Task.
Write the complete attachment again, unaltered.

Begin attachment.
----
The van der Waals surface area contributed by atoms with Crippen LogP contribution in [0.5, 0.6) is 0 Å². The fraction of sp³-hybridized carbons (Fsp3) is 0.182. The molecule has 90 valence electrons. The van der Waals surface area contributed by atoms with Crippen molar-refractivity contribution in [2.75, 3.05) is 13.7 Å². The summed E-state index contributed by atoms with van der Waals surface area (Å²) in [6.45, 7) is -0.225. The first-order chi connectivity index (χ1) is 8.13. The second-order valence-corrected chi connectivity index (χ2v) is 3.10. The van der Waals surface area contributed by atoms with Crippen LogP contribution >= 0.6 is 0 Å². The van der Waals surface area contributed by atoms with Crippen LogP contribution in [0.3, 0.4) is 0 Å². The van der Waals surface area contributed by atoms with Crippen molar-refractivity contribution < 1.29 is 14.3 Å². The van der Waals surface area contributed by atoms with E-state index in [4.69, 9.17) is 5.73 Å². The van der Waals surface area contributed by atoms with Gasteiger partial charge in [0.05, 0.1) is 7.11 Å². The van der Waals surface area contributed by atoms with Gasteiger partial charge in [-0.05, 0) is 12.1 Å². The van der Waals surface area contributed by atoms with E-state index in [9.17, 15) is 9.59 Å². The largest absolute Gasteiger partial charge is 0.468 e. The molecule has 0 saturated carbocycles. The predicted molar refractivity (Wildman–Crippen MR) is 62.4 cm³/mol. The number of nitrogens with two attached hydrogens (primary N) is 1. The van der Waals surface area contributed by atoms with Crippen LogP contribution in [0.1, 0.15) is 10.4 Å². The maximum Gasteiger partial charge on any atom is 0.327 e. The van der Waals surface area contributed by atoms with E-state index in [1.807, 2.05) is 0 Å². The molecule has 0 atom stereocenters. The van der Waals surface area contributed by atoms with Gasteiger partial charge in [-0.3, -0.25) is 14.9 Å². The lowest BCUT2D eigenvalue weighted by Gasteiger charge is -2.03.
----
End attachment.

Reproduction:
The van der Waals surface area contributed by atoms with Crippen LogP contribution in [0.5, 0.6) is 0 Å². The fraction of sp³-hybridized carbons (Fsp3) is 0.182. The molecule has 90 valence electrons. The van der Waals surface area contributed by atoms with Crippen molar-refractivity contribution in [2.75, 3.05) is 13.7 Å². The summed E-state index contributed by atoms with van der Waals surface area (Å²) in [6.45, 7) is -0.225. The first-order chi connectivity index (χ1) is 8.13. The second-order valence-corrected chi connectivity index (χ2v) is 3.10. The van der Waals surface area contributed by atoms with Crippen LogP contribution >= 0.6 is 0 Å². The van der Waals surface area contributed by atoms with Crippen LogP contribution in [0.3, 0.4) is 0 Å². The van der Waals surface area contributed by atoms with Crippen molar-refractivity contribution < 1.29 is 14.3 Å². The van der Waals surface area contributed by atoms with E-state index in [4.69, 9.17) is 5.73 Å². The van der Waals surface area contributed by atoms with Gasteiger partial charge in [0.05, 0.1) is 7.11 Å². The van der Waals surface area contributed by atoms with Gasteiger partial charge in [-0.05, 0) is 12.1 Å². The van der Waals surface area contributed by atoms with E-state index in [9.17, 15) is 9.59 Å². The largest absolute Gasteiger partial charge is 0.468 e. The molecule has 0 saturated carbocycles. The predicted molar refractivity (Wildman–Crippen MR) is 62.4 cm³/mol. The number of nitrogens with two attached hydrogens (primary N) is 1. The van der Waals surface area contributed by atoms with Crippen LogP contribution in [0.1, 0.15) is 10.4 Å². The maximum Gasteiger partial charge on any atom is 0.327 e. The van der Waals surface area contributed by atoms with E-state index in [1.807, 2.05) is 0 Å². The molecule has 0 atom stereocenters. The van der Waals surface area contributed by atoms with Gasteiger partial charge in [-0.3, -0.25) is 14.9 Å². The lowest BCUT2D eigenvalue weighted by Gasteiger charge is -2.03.